They reasoned this way - if we can feel sorrow or joy, it means that someone can have an effect upon us. If a person has an effect upon us, that means that for a moment, a person has power over us. no one can have any power over God; thus, God is essentially an emotionless, feelingless God!
In verse 35, the tense of the verb translated would read, "Jesus burst into tears."
One of the greatest things Jesus did was show us God in tears.
Now I've uncovered about 9 different views as to why Jesus wept -the text doesn't tell us - but it's interesting that the crowd came to a unanimous opinion - 36. And so the Jews were saying, "Behold how He loved him."
Do you know what it means that Jesus was a man of sorrows and acquainted with grief? It means that Jesus experienced grief - and being the God - man he could experience grief to the depths we could never imagine!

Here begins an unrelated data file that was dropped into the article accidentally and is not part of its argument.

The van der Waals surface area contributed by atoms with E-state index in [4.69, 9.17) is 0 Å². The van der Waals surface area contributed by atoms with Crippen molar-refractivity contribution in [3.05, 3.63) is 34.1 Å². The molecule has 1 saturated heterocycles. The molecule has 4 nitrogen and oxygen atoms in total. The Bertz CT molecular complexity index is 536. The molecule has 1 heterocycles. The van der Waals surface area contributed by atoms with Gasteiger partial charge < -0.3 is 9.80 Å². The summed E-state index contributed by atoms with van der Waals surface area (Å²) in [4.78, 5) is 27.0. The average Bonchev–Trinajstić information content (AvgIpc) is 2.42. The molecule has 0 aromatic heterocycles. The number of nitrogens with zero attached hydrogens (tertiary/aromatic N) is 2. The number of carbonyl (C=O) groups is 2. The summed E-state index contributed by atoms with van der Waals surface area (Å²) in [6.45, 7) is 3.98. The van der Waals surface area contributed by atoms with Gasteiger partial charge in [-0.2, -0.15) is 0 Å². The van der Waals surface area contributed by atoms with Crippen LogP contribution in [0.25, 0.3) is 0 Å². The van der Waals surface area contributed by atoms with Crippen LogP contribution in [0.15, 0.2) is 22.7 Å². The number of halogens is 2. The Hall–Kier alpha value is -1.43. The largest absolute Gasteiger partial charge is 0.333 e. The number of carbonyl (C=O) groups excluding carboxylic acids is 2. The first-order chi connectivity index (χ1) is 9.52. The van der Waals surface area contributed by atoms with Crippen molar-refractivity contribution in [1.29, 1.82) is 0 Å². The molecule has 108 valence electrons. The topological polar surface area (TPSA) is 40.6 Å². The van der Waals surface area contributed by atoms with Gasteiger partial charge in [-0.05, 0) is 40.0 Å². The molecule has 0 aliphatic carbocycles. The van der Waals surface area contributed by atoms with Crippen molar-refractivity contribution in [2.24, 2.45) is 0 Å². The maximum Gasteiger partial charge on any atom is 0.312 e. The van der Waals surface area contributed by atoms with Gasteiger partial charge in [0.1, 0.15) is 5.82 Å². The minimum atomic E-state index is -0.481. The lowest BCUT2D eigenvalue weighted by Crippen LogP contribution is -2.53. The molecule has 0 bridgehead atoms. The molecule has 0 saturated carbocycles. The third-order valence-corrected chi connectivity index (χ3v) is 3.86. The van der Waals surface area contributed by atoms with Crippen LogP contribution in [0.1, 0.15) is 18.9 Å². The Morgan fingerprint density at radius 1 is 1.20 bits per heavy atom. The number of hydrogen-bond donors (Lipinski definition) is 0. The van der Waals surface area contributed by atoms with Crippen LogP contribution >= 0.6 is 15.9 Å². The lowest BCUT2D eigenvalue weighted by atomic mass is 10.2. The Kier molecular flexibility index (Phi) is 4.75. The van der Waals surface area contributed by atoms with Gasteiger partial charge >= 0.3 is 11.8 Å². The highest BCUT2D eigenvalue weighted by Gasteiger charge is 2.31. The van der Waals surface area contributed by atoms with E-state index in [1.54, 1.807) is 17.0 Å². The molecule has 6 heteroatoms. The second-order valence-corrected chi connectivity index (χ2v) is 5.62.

Jesus, the God MAN, entered into our most common, universal grief.
And if God can cry, so can you!
The tears are about to cease however - in fact, this provides a prophetic illustration of our future where in the new heaven and the new earth, death will be no more and God shall wipe all tears from our eyes. (Rev. 21:4)
38. Jesus therefore again being deeply moved within, came to the tomb. Now it was a cave, and a stone was lying against it.
Let me put the story on pause one more time and give you a final reason I believe Jesus waited until Lazarus had been dead for four days. . . it may be the primary reason, although we can't be sure.